Their next annual win-now move — Andrew Nicholson and their 2017 first-round pick (No. 21) to rent Bojan Bogdanovic — hurts more. The last 10 picks of the first round in 2017 provided a bounty: Jarrett Allen (selected with Washington’s pick), OG Anunoby, Kyle Kuzma, Josh Hart and Derrick White.
Still: The No. 21 pick has a paltry average return, and the Wizards escaped the final three years of their $26 million obligation to Nicholson.
But taken together, the moves show a lack of imagination and planning that has come to roost. They were reactive — “Crap, Ted Leonsis is mad and we need a big man!” — instead of forward-looking. They are the moves of a one-player-away team, though the Wizards were never one-player-away from title contention — at least considering the type of players typically available for picks outside the lottery.
Title contention isn’t the measuring stick for every organization. There is nobility in competing for mid-rung playoff spots every season. The Wizards should have been able to do that without sloughing away so many picks.
The pick-sloughing predates Wall. At the 2009 draft, the Wizards traded the No. 5 pick — Ricky Rubio, but also potentially Stephen Curry — for Mike Miller and Randy Foye to fortify the Gilbert Arenas/Caron Butler/Antawn Jamison core for one more run. That, umm, didn’t end well. That might seem like ancient history, but every move from the past ripples into the future. Foye and Miller left for nothing.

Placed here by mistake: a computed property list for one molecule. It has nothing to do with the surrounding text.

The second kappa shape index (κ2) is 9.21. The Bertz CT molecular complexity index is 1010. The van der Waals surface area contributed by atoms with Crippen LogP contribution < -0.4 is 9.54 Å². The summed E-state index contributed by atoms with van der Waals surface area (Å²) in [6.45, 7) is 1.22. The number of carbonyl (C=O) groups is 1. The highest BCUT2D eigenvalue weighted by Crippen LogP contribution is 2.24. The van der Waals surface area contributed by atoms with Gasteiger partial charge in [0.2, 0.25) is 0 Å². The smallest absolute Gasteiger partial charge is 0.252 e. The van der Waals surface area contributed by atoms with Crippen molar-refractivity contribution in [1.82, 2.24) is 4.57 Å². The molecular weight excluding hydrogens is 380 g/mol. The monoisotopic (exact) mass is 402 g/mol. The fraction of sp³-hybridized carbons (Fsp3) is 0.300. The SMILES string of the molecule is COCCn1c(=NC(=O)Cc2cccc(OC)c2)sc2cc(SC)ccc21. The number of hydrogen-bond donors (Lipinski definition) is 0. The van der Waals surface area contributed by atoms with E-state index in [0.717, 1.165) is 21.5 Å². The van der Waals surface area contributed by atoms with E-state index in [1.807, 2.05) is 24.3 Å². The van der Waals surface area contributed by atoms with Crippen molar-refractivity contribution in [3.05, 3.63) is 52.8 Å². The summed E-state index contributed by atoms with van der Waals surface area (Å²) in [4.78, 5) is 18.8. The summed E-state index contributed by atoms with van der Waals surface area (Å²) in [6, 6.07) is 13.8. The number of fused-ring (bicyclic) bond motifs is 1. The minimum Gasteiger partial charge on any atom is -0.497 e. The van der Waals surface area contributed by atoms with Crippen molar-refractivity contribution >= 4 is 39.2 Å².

All these moves piled up a sort of cumulative opportunity cost. Washington didn’t maximize any of its most important assets. It didn’t hit a home run on any fringe trades or save its powder for one megadeal. Think of how little Boston gave up for Isaiah Thomas, for instance, and then what Thomas helped them get. Fringe wins can build to something bigger, if you approach team-building with that kind of long lens. A bunch of shortsighted “B-/C+” moves can coalesce into a big-picture “D.”
As the Wizards were trading away first-round picks, they made a habit of selling another fringe asset — second-rounders — for cash. The hit rate on second-rounders is famously low. But there are hits. (Tomas Satoransky is one.) You find them only if you, like, make picks.
Even letting Ariza walk for nothing but a trade exception — used later on Kris Humphries and Ramon Sessions — stings. His Houston contract ended up a bargain, one Washington could have easily traded had Durant come. Washington now faces the same fate with Kelly Oubre Jr.; it has no means to pay him without vaulting way into the luxury tax.